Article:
Mind of a rapist

Rape is a behavioural crime. The rapist may not be sinister looking nor a stranger. More often than not, he is a serial offender.  

The largest international study on rape was carried out by United Nations for two years involving 10,000 men from Bangladesh, China, Cambodia, Indonesia, Papua New Guinea and Sri Lanka, was published in 2013. The UN study found that rape is not a rarity: one in four men interviewed had raped someone at some point in their lives, in addition, one in 10 had raped someone who wasn’t their romantic partner.

The study clarified that rapes occur within marriage. Repeated offences are very high amongst the rapists and unhealthy about sexuality take root at the young age. The UN researchers that sexual offenders feel a sense of “sexual entitlement” in inflicting violence and about half of them don’t feel guilty about it.

Crime psychologist, Rajat Mitra, who has carried out extensive research involving 242 convicted rapists lodged in Delhi’s Tihar Jail over a period of five years, ending in 2008, helps reconstruct the mind of a rapist. He has been dealing with rapists regularly, is hired by the police to assist in the investigation of rape cases. He uses his expertise to examine the scene of crime — which is the victim’s body – as it helps him reconstruct the working of the culprit’s mind.

Mitra’s seminal study brings out certain points clearly which may not match with the popular perception about the crime and the perpetuator of the crime. The study categorised rapists into three categories: extremely violent rapes; sadistic rapes; and rapes that were followed by murder.  Here are some pointers that portray mind of a rapist:

  1. Rape is a behavioural crime, is not about sex per se.  It’s an act of violence perpetuated in a most ghastly manner. The need to inflict violence is a substitute to rapist’s inability to seek consent. A rapist is on a lookout for a desolate place or an opportunity to unleash violence on a hapless victim.
  2. Rape is not a crime of passion nor a spur-of-the-moment action. To the contrary, it is a well-considered act where a rapist targets the victim, trails her and plans his attack meticulously. Finding an opportunity, he acts decisively when the opportunity comes, with no malice or fear. He can wait for years for an opportune moment. With the aid of technology, many of the rapists, it has come to be known, stalking clandestinely, with the victim blissfully unaware of an evil eye tracking her movements.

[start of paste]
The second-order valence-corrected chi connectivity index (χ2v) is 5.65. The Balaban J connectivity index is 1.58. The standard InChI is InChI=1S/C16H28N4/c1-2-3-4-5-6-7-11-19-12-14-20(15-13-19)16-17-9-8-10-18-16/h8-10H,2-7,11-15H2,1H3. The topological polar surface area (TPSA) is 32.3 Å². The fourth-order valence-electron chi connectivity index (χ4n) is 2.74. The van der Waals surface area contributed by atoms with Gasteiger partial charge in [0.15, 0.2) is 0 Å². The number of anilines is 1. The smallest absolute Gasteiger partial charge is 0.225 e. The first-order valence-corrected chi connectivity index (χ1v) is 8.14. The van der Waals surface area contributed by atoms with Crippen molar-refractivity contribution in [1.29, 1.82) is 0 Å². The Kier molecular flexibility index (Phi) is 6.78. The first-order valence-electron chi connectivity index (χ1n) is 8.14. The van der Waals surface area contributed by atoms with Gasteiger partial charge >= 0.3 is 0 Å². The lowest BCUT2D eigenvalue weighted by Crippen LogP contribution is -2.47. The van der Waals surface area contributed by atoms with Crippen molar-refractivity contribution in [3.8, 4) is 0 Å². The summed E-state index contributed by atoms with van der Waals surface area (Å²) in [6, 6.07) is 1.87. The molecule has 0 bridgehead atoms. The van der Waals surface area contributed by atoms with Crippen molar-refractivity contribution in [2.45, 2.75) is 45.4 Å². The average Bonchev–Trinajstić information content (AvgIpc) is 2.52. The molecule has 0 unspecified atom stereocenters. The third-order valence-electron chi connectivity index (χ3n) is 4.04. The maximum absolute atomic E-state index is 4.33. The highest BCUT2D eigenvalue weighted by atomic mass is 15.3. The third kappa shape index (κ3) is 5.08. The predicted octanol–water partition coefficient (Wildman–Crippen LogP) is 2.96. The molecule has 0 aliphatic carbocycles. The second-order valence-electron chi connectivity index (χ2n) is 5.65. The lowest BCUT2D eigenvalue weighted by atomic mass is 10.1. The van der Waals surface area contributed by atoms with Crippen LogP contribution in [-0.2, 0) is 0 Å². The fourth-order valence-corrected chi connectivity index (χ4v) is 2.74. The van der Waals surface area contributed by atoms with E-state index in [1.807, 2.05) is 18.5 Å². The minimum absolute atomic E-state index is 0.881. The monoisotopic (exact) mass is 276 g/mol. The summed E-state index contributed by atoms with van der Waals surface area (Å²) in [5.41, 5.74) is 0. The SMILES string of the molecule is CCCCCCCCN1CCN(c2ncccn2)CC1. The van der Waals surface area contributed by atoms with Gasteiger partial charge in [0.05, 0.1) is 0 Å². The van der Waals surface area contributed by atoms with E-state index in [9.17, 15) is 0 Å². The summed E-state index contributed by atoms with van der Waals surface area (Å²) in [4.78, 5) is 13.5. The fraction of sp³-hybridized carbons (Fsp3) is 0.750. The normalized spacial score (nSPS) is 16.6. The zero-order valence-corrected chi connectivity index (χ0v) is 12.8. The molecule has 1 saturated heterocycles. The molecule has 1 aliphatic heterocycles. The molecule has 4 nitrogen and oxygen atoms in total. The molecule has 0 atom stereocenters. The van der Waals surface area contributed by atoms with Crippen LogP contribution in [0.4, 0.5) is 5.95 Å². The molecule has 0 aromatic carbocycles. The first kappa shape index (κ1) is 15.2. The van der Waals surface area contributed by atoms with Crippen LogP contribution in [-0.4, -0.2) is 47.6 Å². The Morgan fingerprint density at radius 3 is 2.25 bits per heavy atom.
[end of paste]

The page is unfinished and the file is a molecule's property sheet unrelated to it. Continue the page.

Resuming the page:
3. Rape is a serial crime and a rapist is someone who’ll indulge in it repeatedly. There are some common traits. As many as 72 per cent of the rapist interviews showed psychopathic traits or anti-social personality disorders. As many as 68 per cent of them have had difficult childhoods characterised either by violence or bad parenting, and experienced repression. A rapist shows no guilt or any signs of remorse or repentance. To the contrary, ‘the act’ is the highest point in his live, just the recollection of it gives him a thrill.
  4. Rapists nurture a lot of rage against their targets, habitually referring to them disdainfully and abusively, almost dehumanising them as a base object of desire. Rapists have an insatiable sadistic desire to enact their sexual fantasies, mostly violent, bloody outrage; this sets them apart from a normal person. A normal person may indulge in wild fantasise of lurid sexual encounters, it’s only the rapist who works tirelessly towards realising it.
  5. Stereotypes about looks are misleading. Have no doubt, a rapist is not a sinister- looking person who can be detected from a distance. In more cases than not, a rapist emanates confidence, flair and lot of charm before he ambuscades the victim.

Not just the Mitra study, but various other such studies all over the world, point to the fact that rapists in most of the cases is not a stranger. In 90 per cent of the cases, the rapist is a person known to the victim.

In fact, in many of the cases, the implicit trust of the victim leads to rape.  The study points out that a large number of cases involved a relative, a physician, a cult leader or a guru, even a teacher. Like in the Unnao gangrape case, one of the accused, BJP MLA from Unnao, Kuldeep Singh Sengar, was known to the 17-year-old Dalit victim. They lived in the same village.

It’s therefore not a coincidence that many of the rapists deliberately opted for a certain profession that allows them access to unsuspecting victims on the premise of trust like a spiritual guru, teacher, doctor or people who work in institutions like orphanages.

Let’s now get to the specifics of the gangrape of an eight-year-old in Kathua. Dr Mitra, after having examined the chargesheet, offers a contrarian view. He finds “lot of difficulties in the narrative” and calls for an objective investigation.

Having dealt with hundreds of paedophilia cases in his career spanning over two decades, Mitra hasn’t come across one where paedophiles worked together for furtherance of a collective cause like religion or nationalism. Also, they rarely drug their victims. “I have never come across a case where a paedophile would hold their victim captive and give the whole issue a communal colour. This will only prove to be a hindrance in the dispensation of justice to the eight-year-old,” warns Mitra.


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